Boeing's troubled 737 Max is closer to flying again after US regulators provisionally approved an update to software linked to two crashes
- Boeing's 737 Max planes just took a big step towards being allowed to return to the skies.
- A US Federal Aviation Administration panel said the software update for the plane and its plans for training pilots to fly in the aircraft is "operationally suitable."
- Boeing was under pressure to fix the planes' automated MCAS anti-stall software system, which was found to have misfired in two fatal plane crashes.
- The planes are grounded around the world, and will remain so until the FAA formally approves the new software and pilot training.
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The US Federal Aviation Administration just took a major step in letting Boeing 737 Max jets return to the skies after its involvement in two fatal crashes in five months.
An FAA panel found on Tuesday that a software update for the plane, and Boeing's plans for training pilots to fly in the aircraft, are both "operationally suitable."
The aircraft has been grounded around the world since a fatal Ethiopian Airlines crash in March, which followed a fatal Lion Air crash in October 2018. Just under 350 people were killed in the crashes.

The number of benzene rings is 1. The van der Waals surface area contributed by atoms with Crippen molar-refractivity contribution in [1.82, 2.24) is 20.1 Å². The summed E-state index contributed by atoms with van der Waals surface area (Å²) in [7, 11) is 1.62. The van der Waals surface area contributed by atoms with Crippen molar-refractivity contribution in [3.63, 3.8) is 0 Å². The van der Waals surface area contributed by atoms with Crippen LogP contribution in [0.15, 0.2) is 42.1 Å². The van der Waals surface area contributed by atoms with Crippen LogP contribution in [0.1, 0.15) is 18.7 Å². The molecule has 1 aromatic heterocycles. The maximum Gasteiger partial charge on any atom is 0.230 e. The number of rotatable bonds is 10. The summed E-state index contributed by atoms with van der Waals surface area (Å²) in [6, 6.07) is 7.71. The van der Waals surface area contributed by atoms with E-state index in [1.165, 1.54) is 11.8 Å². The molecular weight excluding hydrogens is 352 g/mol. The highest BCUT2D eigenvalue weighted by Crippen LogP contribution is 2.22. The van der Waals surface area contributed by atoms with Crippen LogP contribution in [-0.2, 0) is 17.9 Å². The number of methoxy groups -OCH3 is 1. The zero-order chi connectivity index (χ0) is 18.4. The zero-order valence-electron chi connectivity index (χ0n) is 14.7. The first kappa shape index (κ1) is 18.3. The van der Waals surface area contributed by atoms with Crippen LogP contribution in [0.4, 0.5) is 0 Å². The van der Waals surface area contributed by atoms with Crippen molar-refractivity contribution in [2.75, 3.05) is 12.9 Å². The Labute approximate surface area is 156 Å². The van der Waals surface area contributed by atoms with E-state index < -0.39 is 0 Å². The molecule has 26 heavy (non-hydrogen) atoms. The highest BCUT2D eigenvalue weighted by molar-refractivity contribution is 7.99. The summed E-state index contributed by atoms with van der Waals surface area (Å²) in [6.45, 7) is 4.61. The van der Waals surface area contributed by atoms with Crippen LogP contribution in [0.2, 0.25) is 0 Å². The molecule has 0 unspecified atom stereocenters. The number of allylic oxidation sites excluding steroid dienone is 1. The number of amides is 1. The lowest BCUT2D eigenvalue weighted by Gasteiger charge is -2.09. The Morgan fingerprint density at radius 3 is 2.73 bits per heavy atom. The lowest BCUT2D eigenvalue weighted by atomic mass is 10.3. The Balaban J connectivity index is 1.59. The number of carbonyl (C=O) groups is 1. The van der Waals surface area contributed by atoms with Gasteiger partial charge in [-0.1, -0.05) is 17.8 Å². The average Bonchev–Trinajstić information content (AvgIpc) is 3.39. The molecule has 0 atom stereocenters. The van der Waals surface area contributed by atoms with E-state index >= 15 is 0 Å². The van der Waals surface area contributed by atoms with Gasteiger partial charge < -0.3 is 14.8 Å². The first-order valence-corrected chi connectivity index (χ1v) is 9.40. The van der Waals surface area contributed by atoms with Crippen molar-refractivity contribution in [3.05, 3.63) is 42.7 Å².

The FAA said that it would not allow the planes to fly until it approved the software updates and pilot training systems. The FAA still needs to approve these changes once Boeing formally submits them.
But the findings Tuesday's draft report from the Flight Standardization Board (FSB), which was appointed by the FAA, are good news for Boeing, which has pledged to win back the flying public's trust.
The manufacturer was under pressure to address flaws with the 737 Max's automated MCAS anti-stall software system, which was found to have misfired in the preliminary reports from separate investigations into both the crashes.
Airlines have cancelled flights into the summer due to the grounding of the planes, which are now clogging up storage lots.
The FSB panel said that it examined Boeing's software update for "training and checking differences determination" and said: "The MCAS system was found to be operationally suitable."
The report said that the pilots required training on the MCAS system, but said that training did not need to take place in a simulator.
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